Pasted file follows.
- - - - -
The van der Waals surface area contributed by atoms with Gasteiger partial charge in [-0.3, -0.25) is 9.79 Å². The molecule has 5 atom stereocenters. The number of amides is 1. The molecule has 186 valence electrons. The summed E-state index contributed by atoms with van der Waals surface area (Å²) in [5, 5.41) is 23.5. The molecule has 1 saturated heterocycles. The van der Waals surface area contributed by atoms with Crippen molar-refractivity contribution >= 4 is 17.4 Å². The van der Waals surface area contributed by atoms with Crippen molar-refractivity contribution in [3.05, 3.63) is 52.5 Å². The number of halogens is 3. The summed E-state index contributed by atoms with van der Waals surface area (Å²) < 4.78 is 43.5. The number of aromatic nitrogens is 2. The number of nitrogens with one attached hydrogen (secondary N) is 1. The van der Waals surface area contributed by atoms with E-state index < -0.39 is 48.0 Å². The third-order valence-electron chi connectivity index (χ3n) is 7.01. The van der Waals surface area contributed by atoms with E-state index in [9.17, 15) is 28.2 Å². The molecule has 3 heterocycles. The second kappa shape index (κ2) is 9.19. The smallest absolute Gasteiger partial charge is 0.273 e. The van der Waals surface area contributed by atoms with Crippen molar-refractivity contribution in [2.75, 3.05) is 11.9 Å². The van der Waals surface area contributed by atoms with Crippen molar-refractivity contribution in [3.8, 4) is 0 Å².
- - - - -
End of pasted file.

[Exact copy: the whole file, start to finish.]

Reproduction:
The van der Waals surface area contributed by atoms with Gasteiger partial charge in [-0.3, -0.25) is 9.79 Å². The molecule has 5 atom stereocenters. The number of amides is 1. The molecule has 186 valence electrons. The summed E-state index contributed by atoms with van der Waals surface area (Å²) in [5, 5.41) is 23.5. The molecule has 1 saturated heterocycles. The van der Waals surface area contributed by atoms with Crippen molar-refractivity contribution >= 4 is 17.4 Å². The van der Waals surface area contributed by atoms with Crippen molar-refractivity contribution in [3.05, 3.63) is 52.5 Å². The number of halogens is 3. The summed E-state index contributed by atoms with van der Waals surface area (Å²) < 4.78 is 43.5. The number of aromatic nitrogens is 2. The number of nitrogens with one attached hydrogen (secondary N) is 1. The van der Waals surface area contributed by atoms with E-state index < -0.39 is 48.0 Å². The third-order valence-electron chi connectivity index (χ3n) is 7.01. The van der Waals surface area contributed by atoms with E-state index in [9.17, 15) is 28.2 Å². The molecule has 3 heterocycles. The second kappa shape index (κ2) is 9.19. The smallest absolute Gasteiger partial charge is 0.273 e. The van der Waals surface area contributed by atoms with Crippen molar-refractivity contribution in [2.75, 3.05) is 11.9 Å². The van der Waals surface area contributed by atoms with Crippen molar-refractivity contribution in [3.8, 4) is 0 Å².